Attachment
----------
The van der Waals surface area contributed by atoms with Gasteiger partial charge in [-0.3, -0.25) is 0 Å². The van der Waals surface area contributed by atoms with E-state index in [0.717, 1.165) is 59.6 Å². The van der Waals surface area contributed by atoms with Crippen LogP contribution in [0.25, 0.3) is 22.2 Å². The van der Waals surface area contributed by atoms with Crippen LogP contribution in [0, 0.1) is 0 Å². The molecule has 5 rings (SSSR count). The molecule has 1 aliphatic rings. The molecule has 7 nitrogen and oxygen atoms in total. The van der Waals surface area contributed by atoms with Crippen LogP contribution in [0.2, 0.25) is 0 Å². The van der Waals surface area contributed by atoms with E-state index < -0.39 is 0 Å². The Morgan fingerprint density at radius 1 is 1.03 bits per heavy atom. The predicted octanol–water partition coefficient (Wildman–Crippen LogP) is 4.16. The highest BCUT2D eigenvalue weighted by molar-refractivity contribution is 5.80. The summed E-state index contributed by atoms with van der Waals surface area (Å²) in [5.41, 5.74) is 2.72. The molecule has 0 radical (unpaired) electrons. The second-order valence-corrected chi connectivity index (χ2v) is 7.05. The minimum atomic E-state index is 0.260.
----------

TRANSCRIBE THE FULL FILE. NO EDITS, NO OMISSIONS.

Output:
The van der Waals surface area contributed by atoms with Gasteiger partial charge in [-0.3, -0.25) is 0 Å². The van der Waals surface area contributed by atoms with E-state index in [0.717, 1.165) is 59.6 Å². The van der Waals surface area contributed by atoms with Crippen LogP contribution in [0.25, 0.3) is 22.2 Å². The van der Waals surface area contributed by atoms with Crippen LogP contribution in [0, 0.1) is 0 Å². The molecule has 5 rings (SSSR count). The molecule has 1 aliphatic rings. The molecule has 7 nitrogen and oxygen atoms in total. The van der Waals surface area contributed by atoms with Crippen LogP contribution in [0.2, 0.25) is 0 Å². The van der Waals surface area contributed by atoms with E-state index < -0.39 is 0 Å². The Morgan fingerprint density at radius 1 is 1.03 bits per heavy atom. The predicted octanol–water partition coefficient (Wildman–Crippen LogP) is 4.16. The highest BCUT2D eigenvalue weighted by molar-refractivity contribution is 5.80. The summed E-state index contributed by atoms with van der Waals surface area (Å²) in [5.41, 5.74) is 2.72. The molecule has 0 radical (unpaired) electrons. The second-order valence-corrected chi connectivity index (χ2v) is 7.05. The minimum atomic E-state index is 0.260.